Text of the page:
Ireland's Prime Minister (Taoiseach) Leo Varadkar arrives at the launch of the FemFest conference in Dublin, Ireland, November 25, 2017. REUTERS/Clodagh Kilcoyne
Leo Varadkar in Dublin on Saturday © Reuters

Leo Varadkar is battling to save his minority Irish government in the middle of crucial Brexit talks about the border with Northern Ireland after a weekend of fruitless talks.

The Irish prime minister has rejected calls from Fianna Fáil, Ireland’s largest opposition party, for the departure of Frances Fitzgerald, his deputy, over a police scandal. The row has upended the voting agreement that enables Mr Varadkar’s government to enact laws.

Ms Fitzgerald faces a Fianna Fáil no-confidence motion on Tuesday. Mr Varadkar has threatened to call a pre-Christmas election if the vote goes ahead.

“Can an election be avoided? I think it is possible but I think it’s 50:50,” said a senior government figure. “It’s a fairly delicate situation between the two parties at the moment and we’re talking to each other. The bottom line is that neither party wants an election.”

After four days of talks, there is no still sign of a breakthrough in a dispute that centres on a legal strategy used by police chiefs to discredit a whistleblower who exposed malpractice in the force.

Mr Varadkar has urged Micheál Martin, Fianna Fáil’s leader, to break the impasse by asking a sitting judicial inquiry to report in January on the justice department’s knowledge of the strategy. Ms Fitzgerald was justice minister at the time and stands accused of knowing about the police chiefs’ plan but doing nothing to avert it. She insists she did not know about it, has no memory of a damaging email sent to her in May 2015 that has just come to light and had in any case no power to intervene as the affair was under investigation.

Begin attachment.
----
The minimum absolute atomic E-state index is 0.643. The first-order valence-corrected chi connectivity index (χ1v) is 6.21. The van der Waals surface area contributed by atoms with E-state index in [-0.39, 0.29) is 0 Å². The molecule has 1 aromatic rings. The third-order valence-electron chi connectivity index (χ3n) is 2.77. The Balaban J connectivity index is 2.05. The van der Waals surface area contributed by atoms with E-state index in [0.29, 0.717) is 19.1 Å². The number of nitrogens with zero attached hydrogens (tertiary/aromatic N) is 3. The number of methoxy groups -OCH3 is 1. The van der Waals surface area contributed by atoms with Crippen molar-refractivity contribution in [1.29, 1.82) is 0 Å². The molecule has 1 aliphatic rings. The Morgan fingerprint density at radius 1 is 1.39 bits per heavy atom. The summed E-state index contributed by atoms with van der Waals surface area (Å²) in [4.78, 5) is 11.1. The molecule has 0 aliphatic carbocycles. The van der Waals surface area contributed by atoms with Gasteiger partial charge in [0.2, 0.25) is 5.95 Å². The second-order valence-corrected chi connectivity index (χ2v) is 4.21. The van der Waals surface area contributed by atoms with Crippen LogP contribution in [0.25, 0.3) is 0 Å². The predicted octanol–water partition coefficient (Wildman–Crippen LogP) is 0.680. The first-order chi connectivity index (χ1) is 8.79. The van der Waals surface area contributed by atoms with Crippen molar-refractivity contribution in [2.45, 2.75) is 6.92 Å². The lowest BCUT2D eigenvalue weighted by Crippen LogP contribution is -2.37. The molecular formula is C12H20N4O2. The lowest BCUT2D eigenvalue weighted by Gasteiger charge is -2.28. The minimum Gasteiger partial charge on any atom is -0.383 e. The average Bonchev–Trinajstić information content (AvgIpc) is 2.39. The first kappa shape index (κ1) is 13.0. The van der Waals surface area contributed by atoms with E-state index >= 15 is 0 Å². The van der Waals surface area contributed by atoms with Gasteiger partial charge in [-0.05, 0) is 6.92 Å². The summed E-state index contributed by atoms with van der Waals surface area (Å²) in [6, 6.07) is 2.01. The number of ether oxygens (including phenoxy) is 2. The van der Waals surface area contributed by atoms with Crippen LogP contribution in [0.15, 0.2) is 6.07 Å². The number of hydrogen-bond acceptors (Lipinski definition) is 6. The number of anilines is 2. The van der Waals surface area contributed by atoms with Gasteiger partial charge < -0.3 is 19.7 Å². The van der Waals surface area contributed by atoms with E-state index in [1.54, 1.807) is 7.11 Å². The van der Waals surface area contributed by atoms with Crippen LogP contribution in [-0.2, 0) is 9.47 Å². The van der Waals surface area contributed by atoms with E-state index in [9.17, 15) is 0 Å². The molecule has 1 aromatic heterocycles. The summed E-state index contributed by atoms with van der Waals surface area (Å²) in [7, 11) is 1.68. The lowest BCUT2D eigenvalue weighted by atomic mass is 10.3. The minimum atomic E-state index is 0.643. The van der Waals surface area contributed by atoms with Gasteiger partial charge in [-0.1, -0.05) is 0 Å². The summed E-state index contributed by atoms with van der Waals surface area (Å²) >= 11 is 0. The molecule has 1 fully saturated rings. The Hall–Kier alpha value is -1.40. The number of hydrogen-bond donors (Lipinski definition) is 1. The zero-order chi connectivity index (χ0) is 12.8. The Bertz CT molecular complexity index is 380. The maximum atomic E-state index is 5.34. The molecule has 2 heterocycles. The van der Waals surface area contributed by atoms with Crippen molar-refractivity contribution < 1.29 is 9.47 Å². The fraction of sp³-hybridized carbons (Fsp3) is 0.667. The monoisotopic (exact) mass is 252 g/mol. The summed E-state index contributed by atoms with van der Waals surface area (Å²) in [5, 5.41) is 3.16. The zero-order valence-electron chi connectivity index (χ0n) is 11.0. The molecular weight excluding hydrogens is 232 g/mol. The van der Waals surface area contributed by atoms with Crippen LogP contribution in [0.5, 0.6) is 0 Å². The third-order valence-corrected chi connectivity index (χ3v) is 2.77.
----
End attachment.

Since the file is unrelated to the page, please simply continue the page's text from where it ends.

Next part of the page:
The justice ministry on Sunday acknowledged that the then chief of police had spoken by phone with a senior justice official about a dispute with the whistleblower. This call took place around the time the email was sent. “We have no records of [Ms Fitzgerald] having being informed about it [the phone call],” said a government official.

The taoiseach’s spokesman said the talks had reached a sensitive point. “There is no question of the tánaiste [deputy prime minister] being asked to resign,” said Mr Varadkar’s spokesman. Mr Martin’s spokesman said that contact was expected to continue on Monday. “Both sides are clear in not wanting an election,” he said. Still, many in Mr Varadkar’s circle believe an election is inevitable.

The affair has disrupted the taoiseach’s diplomatic offensive to avert a hard border with Northern Ireland in Brexit talks. Mr Varadkar says he can attend a key Brussels summit with full executive powers next month even if an election is under way. Government figures are discussing the possibility of an election in the week beginning December 18, days after the Brussels summit.

The crisis has surprised officials involved in the Brexit talks in Brussels. “People are just in disbelief that Ireland might decide to have an election in the middle of this,” said a senior Irish figure. “It would certainly be very helpful to our work over the next three weeks on Brexit if we didn’t have to fight an election at the same time.”

Theresa May, the UK prime minister, has rejected Mr Varadkar’s demands for written commitments before trade talks begin to avoid checks on the Irish border, even if it that means Northern Ireland continues to apply EU trade rules while Britain diverges.

This has prompted Mr Varadkar, who has the support of Brussels, to threaten to veto the start of trade talks at the summit in mid-December.

Liam Fox, Britain’s international trade secretary, insisted that there couldn’t be “a final answer to the Irish question until we get an idea of the end state [of EU-UK relations]”. While Mr Fox’s comments reflect the reality that the border will be affected by EU-UK trade arrangements, they also underline the confidence of many Brexiters that Ireland will not exercise its veto in December.

Additional reporting in London by Henry Mance

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